• For example, an endoscope requires both a high intensity illumination light input and an electrical signal input/output for imaging controls and data. A bundle of optical fibers are often used to transport the illumination light from the light source to the distal tip of the endoscope. In some embodiments, primary engagement feature 162 in console connector 160 can be coupled to the transmission channel (164) from this high intensity light source, and primary engagement feature 152 in instrument connector 150 can be coupled to the transmission channel (155) that conveys the light to the endoscope tip. In such a construction, the rigidity and robustness of primary engagement feature 152 can provide the additional benefit of precisely controlling the alignment of the source transmission channel (164) with the instrument transmission channel (154), which can have a significant effect on lighting efficiency. Other types of transmission channels requiring precision alignment for proper communication across the connection (e.g., optical fiber connections for shape or force sensing, precision coaxial connectors, etc.) can similarly benefit from integration into the engagement feature itself.
  • In some embodiments, primary engagement features 152 and 162 and/or secondary engagement features 153 and 163 can include safety mechanisms to prevent inadvertent discharge from any of the transmission channels. For example, FIG. 4D shows an optional shutter mechanism 167 (e.g., a pivoting panel, expanding iris, or any other movable cover) mounted on primary engagement feature 162 in console connector 160. Shutter mechanism 167 is normally closed, thereby blocking any undesirable discharge from transmission channel 164 (for example, high intensity laser illumination light or electrical power). As engagement feature 152 mates with engagement feature 162, shutter mechanism 167 is moved out of the way once a safe degree of engagement is achieved to allow the operational coupling of transmission channels 154 and 164.
  • In some embodiments, primary engagement feature 152 and/or housing 151 can further ensure proper connector engagement when instrument connector 150 and console connector 160 are not properly aligned. For example, FIG. 5A shows connector 150 angled upwards with respect to connector 160. However, the initial interaction of primary engagement feature 152 with housing 161 tends to straighten connector 150 with respect to connector 160, as shown in FIG. 5B. Continued advancement further aligns connectors 150 and 160, so that eventually primary engagement feature 152 can begin to properly mate with primary engagement feature 162, as shown in FIG. 5C. The connection can then be completed as described above with respect to FIGS. 4C-4E.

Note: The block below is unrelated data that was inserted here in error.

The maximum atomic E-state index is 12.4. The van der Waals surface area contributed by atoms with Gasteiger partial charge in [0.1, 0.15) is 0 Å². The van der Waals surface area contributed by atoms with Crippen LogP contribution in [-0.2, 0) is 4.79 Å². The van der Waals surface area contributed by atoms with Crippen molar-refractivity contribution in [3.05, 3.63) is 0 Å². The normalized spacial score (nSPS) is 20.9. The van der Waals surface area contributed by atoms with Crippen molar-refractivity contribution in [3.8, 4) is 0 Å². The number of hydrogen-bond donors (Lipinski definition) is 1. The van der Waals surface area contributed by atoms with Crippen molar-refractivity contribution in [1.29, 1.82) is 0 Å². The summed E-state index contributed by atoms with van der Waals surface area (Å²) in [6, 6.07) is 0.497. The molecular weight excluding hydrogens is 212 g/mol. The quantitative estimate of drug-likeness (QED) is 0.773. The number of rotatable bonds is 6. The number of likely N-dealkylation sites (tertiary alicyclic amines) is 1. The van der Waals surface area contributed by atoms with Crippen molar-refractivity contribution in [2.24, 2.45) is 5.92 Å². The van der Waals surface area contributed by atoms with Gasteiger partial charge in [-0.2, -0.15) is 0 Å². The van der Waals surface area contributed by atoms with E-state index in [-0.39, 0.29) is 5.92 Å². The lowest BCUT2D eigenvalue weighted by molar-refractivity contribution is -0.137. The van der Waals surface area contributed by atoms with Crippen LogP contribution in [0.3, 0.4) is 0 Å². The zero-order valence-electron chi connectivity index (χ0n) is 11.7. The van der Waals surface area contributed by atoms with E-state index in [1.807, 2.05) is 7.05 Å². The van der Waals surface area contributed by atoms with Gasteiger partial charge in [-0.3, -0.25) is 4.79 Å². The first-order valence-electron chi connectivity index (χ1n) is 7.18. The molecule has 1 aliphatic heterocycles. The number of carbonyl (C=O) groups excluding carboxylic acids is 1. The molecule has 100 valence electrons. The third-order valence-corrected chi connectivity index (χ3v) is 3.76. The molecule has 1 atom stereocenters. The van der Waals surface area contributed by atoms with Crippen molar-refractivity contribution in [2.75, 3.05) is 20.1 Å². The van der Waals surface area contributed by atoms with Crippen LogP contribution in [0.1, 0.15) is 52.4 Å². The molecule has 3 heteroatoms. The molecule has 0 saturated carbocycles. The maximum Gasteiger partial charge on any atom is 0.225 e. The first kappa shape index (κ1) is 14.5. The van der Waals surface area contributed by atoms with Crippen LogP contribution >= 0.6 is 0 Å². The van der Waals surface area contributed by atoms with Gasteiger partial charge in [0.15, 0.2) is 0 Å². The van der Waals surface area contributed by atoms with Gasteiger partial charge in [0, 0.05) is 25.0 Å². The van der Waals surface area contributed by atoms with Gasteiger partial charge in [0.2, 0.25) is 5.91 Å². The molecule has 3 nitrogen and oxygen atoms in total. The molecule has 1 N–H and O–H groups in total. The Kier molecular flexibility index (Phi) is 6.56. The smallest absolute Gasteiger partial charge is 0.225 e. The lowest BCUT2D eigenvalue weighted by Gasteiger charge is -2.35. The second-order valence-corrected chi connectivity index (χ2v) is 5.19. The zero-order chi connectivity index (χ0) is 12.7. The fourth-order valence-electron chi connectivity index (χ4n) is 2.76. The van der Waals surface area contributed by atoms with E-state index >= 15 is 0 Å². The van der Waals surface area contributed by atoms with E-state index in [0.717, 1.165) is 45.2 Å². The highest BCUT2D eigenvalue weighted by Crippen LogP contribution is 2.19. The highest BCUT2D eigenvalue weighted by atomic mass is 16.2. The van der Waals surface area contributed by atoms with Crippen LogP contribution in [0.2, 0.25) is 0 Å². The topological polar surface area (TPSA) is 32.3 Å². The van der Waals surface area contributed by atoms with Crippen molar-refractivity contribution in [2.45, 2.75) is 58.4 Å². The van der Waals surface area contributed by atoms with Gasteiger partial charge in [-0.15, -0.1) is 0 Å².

• Similarly, FIG. 6A shows connector 150 angled downwards with respect to connector 160. Housing 151 is shaped and sized such that as connector 150 is aligned with connector 160 as it is further advanced towards connector 160, as shown in FIG. 6B. This also aligns primary engagement feature 152 with primary engagement feature 162, thereby allowing completion of the connection as described above with respect to FIGS. 4C-4E.
  • In various other embodiments, the robustness and reliability of the connection can be further enhanced by sizing/shaping primary engagement features 152/162, secondary engagement features 153/163, and/or housings 151/161 to ensure that potentially damaging contact cannot be made between the various engagement features. For example, as shown in FIG. 7, primary engagement feature 152 of instrument connector 150 can be sized such that it cannot contact secondary engagement feature 163 of console connector 160. In the exemplary depiction of FIG. 7, primary engagement feature 152 extends a distance from the outer face of connector housing 151 that is less than the depth at which secondary engagement feature 163 is recessed from the outer face of connector housing 161. However, various other housing/feature configurations could be implemented to provide a similar degree of enforced separation, such as sizing console housing 161 around secondary engagement feature 163 such that primary engagement feature 152 cannot fit within the access space (e.g., an opening smaller than or non-congruent with the cross-sectional shape of engagement feature 152).